Series one of BBC Two's Saving Britain's Pubs with Tom Kerridge came to its conclusion this evening, and presenter, chef-patron, restaurateur and publican Kerridge says he has been reminded of some important lessons along the way.
Kerridge and his wife Beth opened their first pub, the Hand & Flowers in 2005, and in the past 15 years have gone on to open five successful pubs and restaurants, employing more than 200 people. He has also become a well-respected voice in the hospitality industry and has found himself in more of a political role.
"I've always been quite opinionated and had a political viewpoint," said Kerridge. "And the more I find myself in this position, the more I'm asked about it. Now I'm talking about the pub industry, an industry that means so much to all of us, that's being squashed and squeezed. It's right that I talk about it from my perspective.
"I'm happy to express that viewpoint now. Our industry has never been under this much pressure – not politically, with regards to decision-making and how it affects us. It's hugely important and allows me to be political.
"Some of my closest friends have very difficult political views to me, but they also realise that what we are talking about now is leadership – that's what we are lacking. It's more than red and blue now, it's about honesty, trust, decision-making and engagement – these things have all disappeared.
"The way we've been communicated with has been shocking; the way we've found things out. We would never communicate like that as business owners. Imagine if I said to my staff that the only way they are going to find out if we're opening is if I tweeted!
"I find it astonishing the way it's been dealt with. That isn't political, it's a fact and just common sense."
Referring to pub companies, one area of the pub landscape addressed in the show, Kerridge was keen to point out that Clive Chesser, chief executive of Punch Pubs & Co, who had a conversation with Lottie Lister and Miles Connelly, landlords of a Punch-tied pub the Prince Albert in Stroud (below), was given a hard time.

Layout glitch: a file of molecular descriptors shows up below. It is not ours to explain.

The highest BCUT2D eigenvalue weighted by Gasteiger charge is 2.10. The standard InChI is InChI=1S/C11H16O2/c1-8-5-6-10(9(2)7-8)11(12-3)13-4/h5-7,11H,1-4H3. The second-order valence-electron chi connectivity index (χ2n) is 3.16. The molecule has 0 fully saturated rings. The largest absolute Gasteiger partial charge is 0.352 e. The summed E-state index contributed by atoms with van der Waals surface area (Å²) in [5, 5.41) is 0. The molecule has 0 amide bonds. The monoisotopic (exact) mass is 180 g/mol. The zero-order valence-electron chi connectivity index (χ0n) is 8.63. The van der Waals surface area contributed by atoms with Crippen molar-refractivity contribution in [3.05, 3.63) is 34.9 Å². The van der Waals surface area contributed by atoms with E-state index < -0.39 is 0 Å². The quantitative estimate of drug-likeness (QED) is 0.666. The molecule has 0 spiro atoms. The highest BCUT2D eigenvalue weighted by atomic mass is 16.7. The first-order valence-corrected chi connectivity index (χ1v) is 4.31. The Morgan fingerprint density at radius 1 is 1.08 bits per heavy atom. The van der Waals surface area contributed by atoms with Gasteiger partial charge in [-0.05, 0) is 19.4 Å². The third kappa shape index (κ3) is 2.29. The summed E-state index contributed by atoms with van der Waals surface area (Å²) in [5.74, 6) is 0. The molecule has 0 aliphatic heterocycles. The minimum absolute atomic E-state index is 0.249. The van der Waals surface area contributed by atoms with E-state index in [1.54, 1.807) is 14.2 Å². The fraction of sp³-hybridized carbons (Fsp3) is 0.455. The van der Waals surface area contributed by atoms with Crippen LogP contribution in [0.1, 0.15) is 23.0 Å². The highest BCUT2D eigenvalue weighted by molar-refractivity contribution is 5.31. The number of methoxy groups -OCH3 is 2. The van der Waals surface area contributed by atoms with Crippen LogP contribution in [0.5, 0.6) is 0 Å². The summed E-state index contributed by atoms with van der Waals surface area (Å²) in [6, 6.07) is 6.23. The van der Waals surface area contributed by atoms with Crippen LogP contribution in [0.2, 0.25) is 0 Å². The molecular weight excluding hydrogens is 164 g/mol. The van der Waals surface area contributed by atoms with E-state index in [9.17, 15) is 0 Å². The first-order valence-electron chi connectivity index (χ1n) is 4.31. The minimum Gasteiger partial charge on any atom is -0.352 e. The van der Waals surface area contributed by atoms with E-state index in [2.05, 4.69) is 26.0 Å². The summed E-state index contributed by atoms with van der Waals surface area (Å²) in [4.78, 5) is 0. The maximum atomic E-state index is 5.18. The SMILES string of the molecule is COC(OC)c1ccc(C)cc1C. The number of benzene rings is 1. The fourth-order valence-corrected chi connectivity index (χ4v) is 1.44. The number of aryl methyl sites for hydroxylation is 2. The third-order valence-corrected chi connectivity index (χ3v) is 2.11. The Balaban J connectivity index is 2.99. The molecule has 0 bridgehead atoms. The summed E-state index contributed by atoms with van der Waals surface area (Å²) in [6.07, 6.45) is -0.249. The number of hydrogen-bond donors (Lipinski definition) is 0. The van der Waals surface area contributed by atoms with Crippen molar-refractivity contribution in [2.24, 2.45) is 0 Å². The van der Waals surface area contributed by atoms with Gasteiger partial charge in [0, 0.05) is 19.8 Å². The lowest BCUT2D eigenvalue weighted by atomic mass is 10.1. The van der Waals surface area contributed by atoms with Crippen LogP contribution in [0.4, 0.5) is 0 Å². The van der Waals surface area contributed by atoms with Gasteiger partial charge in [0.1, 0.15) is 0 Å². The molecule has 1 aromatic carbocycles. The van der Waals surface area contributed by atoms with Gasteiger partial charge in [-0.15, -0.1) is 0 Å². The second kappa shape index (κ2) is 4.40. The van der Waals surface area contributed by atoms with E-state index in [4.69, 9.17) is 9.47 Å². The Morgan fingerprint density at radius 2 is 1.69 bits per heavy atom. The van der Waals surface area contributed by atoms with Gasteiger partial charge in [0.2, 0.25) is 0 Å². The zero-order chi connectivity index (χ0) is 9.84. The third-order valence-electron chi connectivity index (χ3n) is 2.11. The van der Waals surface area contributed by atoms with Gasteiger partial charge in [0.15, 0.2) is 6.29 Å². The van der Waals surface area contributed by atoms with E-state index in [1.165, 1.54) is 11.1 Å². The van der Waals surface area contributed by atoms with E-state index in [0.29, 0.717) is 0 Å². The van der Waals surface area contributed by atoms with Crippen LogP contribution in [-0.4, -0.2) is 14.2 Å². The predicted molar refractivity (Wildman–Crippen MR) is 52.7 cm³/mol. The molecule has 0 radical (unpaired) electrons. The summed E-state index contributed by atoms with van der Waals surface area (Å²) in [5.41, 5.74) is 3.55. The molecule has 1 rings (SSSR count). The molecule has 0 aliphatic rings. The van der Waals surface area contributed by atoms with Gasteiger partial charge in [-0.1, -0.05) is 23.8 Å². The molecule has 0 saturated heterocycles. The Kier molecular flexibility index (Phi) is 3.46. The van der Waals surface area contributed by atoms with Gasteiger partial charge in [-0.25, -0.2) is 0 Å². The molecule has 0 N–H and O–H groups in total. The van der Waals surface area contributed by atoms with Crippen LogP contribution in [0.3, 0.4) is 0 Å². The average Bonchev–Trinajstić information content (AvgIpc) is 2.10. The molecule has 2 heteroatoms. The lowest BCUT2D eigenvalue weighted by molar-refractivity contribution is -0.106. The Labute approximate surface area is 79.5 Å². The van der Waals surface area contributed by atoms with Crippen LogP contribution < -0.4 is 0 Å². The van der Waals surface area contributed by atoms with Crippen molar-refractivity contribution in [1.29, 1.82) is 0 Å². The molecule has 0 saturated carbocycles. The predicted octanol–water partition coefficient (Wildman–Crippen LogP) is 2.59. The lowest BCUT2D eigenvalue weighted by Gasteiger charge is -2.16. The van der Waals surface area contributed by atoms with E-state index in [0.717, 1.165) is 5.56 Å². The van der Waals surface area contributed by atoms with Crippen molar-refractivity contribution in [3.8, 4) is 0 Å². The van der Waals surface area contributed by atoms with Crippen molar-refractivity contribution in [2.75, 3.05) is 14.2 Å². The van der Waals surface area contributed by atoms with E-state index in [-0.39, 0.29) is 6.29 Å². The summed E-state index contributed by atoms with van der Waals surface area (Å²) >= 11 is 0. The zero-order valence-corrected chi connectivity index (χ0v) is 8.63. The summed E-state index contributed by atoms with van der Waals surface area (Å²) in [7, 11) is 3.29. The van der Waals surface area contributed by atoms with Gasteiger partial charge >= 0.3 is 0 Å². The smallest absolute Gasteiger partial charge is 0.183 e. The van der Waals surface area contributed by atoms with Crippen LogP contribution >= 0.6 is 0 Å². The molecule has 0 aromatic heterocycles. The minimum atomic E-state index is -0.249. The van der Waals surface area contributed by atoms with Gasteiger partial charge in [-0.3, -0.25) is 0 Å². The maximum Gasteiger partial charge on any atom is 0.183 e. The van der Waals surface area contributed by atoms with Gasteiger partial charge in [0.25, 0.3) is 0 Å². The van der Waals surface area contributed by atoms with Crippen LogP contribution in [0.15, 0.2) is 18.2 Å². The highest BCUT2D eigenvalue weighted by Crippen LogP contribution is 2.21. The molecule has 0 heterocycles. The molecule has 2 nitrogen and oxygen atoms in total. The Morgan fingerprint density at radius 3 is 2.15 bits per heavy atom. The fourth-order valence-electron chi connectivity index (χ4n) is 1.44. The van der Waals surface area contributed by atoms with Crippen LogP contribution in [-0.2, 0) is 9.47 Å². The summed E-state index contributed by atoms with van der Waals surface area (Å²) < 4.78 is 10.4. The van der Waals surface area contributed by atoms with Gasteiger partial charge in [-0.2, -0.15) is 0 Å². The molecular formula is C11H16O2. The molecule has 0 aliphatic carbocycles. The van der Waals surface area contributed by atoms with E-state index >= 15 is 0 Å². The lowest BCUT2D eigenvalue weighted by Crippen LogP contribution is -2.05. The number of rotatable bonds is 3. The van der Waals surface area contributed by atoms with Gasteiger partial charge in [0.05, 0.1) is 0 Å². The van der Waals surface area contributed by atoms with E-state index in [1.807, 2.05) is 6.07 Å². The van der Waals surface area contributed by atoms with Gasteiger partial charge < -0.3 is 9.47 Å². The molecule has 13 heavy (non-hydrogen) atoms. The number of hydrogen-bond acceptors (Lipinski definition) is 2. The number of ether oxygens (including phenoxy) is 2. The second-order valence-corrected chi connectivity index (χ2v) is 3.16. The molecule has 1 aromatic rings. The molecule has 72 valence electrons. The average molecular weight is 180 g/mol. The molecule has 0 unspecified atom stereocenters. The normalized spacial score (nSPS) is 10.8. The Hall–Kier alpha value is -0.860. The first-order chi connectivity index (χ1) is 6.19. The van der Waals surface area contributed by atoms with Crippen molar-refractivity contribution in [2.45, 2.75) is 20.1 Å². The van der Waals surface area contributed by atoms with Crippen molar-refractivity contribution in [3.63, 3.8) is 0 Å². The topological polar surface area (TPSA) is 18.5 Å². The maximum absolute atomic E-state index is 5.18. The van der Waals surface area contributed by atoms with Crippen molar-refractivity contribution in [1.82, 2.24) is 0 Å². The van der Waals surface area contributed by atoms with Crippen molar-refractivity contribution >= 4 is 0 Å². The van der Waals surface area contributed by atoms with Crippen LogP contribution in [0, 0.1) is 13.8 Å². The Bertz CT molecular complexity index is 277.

Kerridge says that, despite comments on social media, "it was a very productive meeting. Although the tied-pub element of the show does not represent the whole of the industry, the point is we were able to get the CEO of a big pub company to appear on TV, and he knew he'd get a lot of flak.
"At the same time, we wanted to show how Miles and Lottie had to understand their business a lot better. Hopefully, the show highlighted that they are now approaching their business in a more constructive way, rather than being so free-spirited, which is what makes pub landlords like Lottie and Miles such exceptional pub people. Their generosity and their heart and soul is what makes pubs so popular."
Kerridge added that many pubs in the UK are now run by directors, shareholders and accountants, because that's become the nature of the business. His goal was to get two very different cultures to meet in the middle.
"That's where we need to be as an industry. To be able to represent ourselves in a less shouty, militant way. It's a starting point for conversations because the pubco model does need to change and it needs to be looked at, as do the rental systems and the mark-ups on beer, not just for landlords but for small-scale brewers, too.
"However, if big pub companies were the only problem with the pub industry, then every other pub in the country would be flourishing – and that's not true. There are so many different issues affecting the industry that it's a very complex situation."
If big pub companies were the only problem with the pub industry, then every other pub in the country would be flourishing – and that's not true
Asked about the role of trade associations, including the British Institute of Innkeeping (BII), UKHospitality and the British Beer & Pub Association (BBPA), Kerridge said that they all "have strong voices", that they have a better understanding of the corporate world and would play a huge role moving forward.
Three other pubs featured in the series: the White Hart in Chilsworthy in Cornwall, owned by Amy Newland and Ian Durnall (pictured below), the Golden Anchor in Nunhead, London, owned by Lana Bewry, and the Black Bull, a community-owned pub in Gartmoor, Scotland were also all featured in the last episode with various plans and decisions made.
"This series of Saving Britain's Pubs has definitely reinforced how important teamwork is to me," added Kerridge. "When I looked at other people's businesses, I saw the same kind of mistakes that we made along the way. Delegation is another huge lesson. Someone like Amy, who does everything, she went on that journey. But letting go of the reins also comes from not always being able to find the right staff. Staffing has always been a problem, although in the next year or so, it might not be.
"One thing I do know is that even with 15 years' experience, hospitality is full of risks; it's hugely at risk across the board. Unlike a lot of other businesses, there are no cash reserves, we're not rich. It's run by passionate people, and although a business might appear to be successful, behind the scenes there are so many factors to take into consideration that it's never secure. But in two years' time, the industry will still exist, because as human beings we love to hang out."
Photography: BBC/Bone Soup Productions
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